Nils Melzer, the UN special rapporteur on torture who visited Assange in a high-security London prison on May 9, voiced concern at fresh US criminal charges laid against Assange and reiterated a call for him not to be extradited.
Assange was too ill on Thursday to appear via video link from a British prison in a hearing on an extradition request from the United States, his lawyer Gareth Peirce told Reuters.
He is in a health ward, Presstv reported.
"Mr. Assange has been deliberately exposed, for a period of several years, to progressively severe forms of cruel, inhuman or degrading treatment or punishment, the cumulative effects of which can only be described as psychological torture," Melzer said in a statement.
The Swiss law professor, an independent expert, was accompanied on the prison visit by two medical experts specialized in examining potential victims of torture and other ill-treatment, the statement said. They spoke with Assange in private and conducted a "thorough medical assessment."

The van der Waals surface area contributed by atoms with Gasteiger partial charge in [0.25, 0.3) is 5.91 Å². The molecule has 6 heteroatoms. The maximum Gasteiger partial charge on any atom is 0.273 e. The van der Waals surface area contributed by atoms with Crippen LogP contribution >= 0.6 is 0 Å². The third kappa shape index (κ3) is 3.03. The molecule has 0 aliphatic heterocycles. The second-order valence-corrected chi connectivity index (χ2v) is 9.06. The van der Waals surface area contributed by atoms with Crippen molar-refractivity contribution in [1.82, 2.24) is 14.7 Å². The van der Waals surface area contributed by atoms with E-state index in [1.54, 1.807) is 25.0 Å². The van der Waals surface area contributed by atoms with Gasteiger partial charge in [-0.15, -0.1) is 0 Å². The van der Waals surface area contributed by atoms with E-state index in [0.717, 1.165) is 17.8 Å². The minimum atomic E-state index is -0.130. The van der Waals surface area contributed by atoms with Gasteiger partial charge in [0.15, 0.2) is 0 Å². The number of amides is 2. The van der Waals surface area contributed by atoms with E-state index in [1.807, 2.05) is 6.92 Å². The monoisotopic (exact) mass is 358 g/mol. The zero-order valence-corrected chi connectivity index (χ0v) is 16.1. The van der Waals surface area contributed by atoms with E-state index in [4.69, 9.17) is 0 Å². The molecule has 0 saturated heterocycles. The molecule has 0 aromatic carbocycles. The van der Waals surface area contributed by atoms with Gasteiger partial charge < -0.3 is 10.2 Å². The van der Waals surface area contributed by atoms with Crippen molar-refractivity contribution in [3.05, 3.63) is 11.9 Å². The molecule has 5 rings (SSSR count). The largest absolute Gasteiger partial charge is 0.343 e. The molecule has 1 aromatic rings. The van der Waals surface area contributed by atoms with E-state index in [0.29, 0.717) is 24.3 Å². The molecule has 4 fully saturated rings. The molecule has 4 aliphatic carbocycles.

"It was obvious that Mr. Assange's health has been seriously affected by the extremely hostile and arbitrary environment he has been exposed to for many years," Melzer said.
"In addition to physical ailments, Mr. Assange showed all symptoms typical for prolonged exposure to psychological torture, including extreme stress, chronic anxiety and intense psychological trauma."
The United States has charged Assange with espionage, saying he unlawfully published the names of classified sources and conspired with and assisted ex-Army intelligence analyst Chelsea Manning in obtaining access to classified information. He faces 18 US criminal counts and decades in prison if convicted.
"My most urgent concern is that, in the United States, Mr. Assange would be exposed to a real risk of serious violations of his human rights, including his freedom of expression, his right to a fair trial and the prohibition of torture and other cruel, inhuman or degrading treatment or punishment," Melzer said.
Assange made international headlines in 2010 when WikiLeaks published a classified US military video showing a 2007 attack by Apache helicopters in Baghdad that killed a dozen people, including two Reuters news staff.
"Since (2010), there has been a relentless and unrestrained campaign of public mobbing, intimidation and defamation against Mr. Assange, not only in the United States, but also in the United Kingdom, Sweden and, more recently, Ecuador," Melzer said, pointing to the press and social media, and unnamed senior political figures and judicial magistrates involved in the case.